Ocean Acidification Will Kill Most Marine Life by the End of the Century

Marine life is having their habitats threatened by the increase of greenhouse gasses. 

In particular, the new study shows that the overall temperature increase globally is threatening marine life because of pollution and drastic changes in their environment.

Plants and animals that have adapted to a specific environment have existed for millennia, so these drastic changes provided little time for species to adapt, therefore leading to mass extinction.

We are already seeing this extinction in coral reefs and it only gets worse from here.

Rise in pollutants like plastic and mercury in the ocean also contributes to the decrease in marine life by ruining habitats and killing marine organisms.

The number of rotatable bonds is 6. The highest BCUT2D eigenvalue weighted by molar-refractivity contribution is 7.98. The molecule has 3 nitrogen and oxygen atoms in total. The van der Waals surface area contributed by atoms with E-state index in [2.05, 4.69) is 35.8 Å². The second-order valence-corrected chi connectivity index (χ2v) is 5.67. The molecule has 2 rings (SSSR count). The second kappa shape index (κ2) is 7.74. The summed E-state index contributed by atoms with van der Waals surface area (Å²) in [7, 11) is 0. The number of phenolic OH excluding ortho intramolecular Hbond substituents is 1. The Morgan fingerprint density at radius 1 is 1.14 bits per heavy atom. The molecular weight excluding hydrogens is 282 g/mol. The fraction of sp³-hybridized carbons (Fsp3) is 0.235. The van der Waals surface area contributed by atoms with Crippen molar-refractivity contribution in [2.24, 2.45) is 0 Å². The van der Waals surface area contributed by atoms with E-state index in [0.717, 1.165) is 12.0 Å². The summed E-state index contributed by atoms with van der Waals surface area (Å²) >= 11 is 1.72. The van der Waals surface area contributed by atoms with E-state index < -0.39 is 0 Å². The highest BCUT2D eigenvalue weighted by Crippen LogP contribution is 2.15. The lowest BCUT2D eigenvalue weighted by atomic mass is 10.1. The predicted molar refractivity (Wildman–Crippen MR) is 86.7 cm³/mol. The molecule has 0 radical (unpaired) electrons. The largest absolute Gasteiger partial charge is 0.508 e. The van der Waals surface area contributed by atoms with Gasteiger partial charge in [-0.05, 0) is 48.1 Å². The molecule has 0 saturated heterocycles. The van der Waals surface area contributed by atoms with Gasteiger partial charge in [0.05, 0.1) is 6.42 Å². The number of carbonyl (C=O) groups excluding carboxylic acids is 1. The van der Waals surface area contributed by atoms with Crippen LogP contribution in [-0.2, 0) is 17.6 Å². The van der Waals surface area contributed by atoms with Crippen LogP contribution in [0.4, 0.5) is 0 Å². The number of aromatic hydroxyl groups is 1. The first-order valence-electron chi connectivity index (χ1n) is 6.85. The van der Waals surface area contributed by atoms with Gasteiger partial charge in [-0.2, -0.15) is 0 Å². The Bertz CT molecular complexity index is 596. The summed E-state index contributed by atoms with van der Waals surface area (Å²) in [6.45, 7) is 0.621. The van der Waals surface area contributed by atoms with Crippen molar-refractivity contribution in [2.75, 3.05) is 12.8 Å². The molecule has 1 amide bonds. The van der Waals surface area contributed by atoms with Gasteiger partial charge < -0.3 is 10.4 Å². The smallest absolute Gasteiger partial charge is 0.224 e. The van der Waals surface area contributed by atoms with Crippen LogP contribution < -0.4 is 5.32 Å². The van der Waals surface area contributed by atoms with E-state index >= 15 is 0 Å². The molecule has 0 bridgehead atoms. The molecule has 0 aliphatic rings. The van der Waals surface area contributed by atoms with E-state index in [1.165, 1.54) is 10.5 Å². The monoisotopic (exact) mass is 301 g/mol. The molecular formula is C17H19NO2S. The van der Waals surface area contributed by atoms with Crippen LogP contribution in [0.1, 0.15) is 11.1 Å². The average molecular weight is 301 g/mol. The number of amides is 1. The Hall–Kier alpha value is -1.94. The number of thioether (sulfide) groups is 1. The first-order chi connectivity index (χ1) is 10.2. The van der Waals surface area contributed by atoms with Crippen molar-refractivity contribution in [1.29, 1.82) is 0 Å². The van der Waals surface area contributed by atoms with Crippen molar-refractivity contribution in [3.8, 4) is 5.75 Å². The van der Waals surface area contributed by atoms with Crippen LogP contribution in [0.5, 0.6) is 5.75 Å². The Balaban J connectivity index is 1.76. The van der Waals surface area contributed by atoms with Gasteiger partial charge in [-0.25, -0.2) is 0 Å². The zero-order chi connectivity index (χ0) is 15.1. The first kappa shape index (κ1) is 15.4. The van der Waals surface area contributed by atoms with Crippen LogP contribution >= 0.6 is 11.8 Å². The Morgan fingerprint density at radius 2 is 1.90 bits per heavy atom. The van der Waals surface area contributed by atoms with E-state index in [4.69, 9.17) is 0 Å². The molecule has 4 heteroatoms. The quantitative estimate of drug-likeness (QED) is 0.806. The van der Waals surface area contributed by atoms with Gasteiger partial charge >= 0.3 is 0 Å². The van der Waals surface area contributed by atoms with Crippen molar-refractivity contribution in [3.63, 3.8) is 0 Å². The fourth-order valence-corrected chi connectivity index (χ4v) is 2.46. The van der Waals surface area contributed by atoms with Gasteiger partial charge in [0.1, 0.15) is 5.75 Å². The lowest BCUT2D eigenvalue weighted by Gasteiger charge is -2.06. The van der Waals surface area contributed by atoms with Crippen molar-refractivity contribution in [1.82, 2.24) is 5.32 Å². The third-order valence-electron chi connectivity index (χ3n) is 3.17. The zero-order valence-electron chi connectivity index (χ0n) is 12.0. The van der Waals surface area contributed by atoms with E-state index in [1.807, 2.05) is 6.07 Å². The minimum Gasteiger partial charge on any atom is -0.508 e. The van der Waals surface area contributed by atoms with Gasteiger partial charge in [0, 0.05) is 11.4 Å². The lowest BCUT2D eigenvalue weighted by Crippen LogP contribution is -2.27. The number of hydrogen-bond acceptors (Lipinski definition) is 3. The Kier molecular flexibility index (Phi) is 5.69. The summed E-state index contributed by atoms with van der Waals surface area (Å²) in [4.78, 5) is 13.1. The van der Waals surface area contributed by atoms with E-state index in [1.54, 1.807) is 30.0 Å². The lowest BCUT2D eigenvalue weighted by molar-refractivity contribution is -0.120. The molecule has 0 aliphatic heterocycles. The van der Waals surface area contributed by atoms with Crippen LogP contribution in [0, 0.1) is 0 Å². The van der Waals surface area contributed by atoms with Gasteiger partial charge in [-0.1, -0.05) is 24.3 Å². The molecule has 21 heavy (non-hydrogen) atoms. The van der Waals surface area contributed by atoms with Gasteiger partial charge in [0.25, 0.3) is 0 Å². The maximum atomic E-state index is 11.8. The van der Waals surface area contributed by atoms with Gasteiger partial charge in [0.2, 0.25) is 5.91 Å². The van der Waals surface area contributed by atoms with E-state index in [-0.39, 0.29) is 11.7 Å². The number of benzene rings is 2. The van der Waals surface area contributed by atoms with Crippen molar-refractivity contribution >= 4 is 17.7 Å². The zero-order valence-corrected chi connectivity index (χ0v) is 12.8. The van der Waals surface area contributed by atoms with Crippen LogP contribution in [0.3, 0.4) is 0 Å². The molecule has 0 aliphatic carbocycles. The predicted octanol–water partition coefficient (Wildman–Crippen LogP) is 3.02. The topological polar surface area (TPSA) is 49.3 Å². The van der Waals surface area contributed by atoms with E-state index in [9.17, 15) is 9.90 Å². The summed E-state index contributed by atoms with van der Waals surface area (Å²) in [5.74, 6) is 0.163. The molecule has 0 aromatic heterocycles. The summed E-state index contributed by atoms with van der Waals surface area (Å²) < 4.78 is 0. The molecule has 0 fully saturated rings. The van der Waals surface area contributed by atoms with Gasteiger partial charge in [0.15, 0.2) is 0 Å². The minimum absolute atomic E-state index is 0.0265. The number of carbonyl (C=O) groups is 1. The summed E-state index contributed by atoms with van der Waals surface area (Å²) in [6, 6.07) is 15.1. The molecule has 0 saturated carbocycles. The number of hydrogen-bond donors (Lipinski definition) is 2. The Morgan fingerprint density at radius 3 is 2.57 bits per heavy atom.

But, the greatest threat to marine life comes from ocean acidification.

Ocean acidification is believed to be responsible for reduced biodiversity and ecosystem services because it upsets the balance of the water in that ecosystem.

Carbonate is a necessary molecule for the building of coral and shells of marine animals, but when CO2 mixes with seawater, it releases hydrogen ions, which bonds to carbonate. This means that there is less carbonate for organisms to use, resulting in weaker shells and coral. 

These hydrogen ions also make the ocean more acidic. It has been found that since humans have begun spewing CO2 out of factories and cars, the ocean has become 30% more acidic.

Ocean acidification has therefore been linked to an increase in the rate of extinction.

“The new findings suggest that the impact of sea level rise will be greater in areas that are vulnerable to the effects of ocean acidification,” says Yannick VanderLey, a professor of geoscience at the University of British Columbia (UBC), and one of the study’s co-authors. 

“The findings also suggest that further research in the area of the most ocean acidification is a key area for the study of climate change.”

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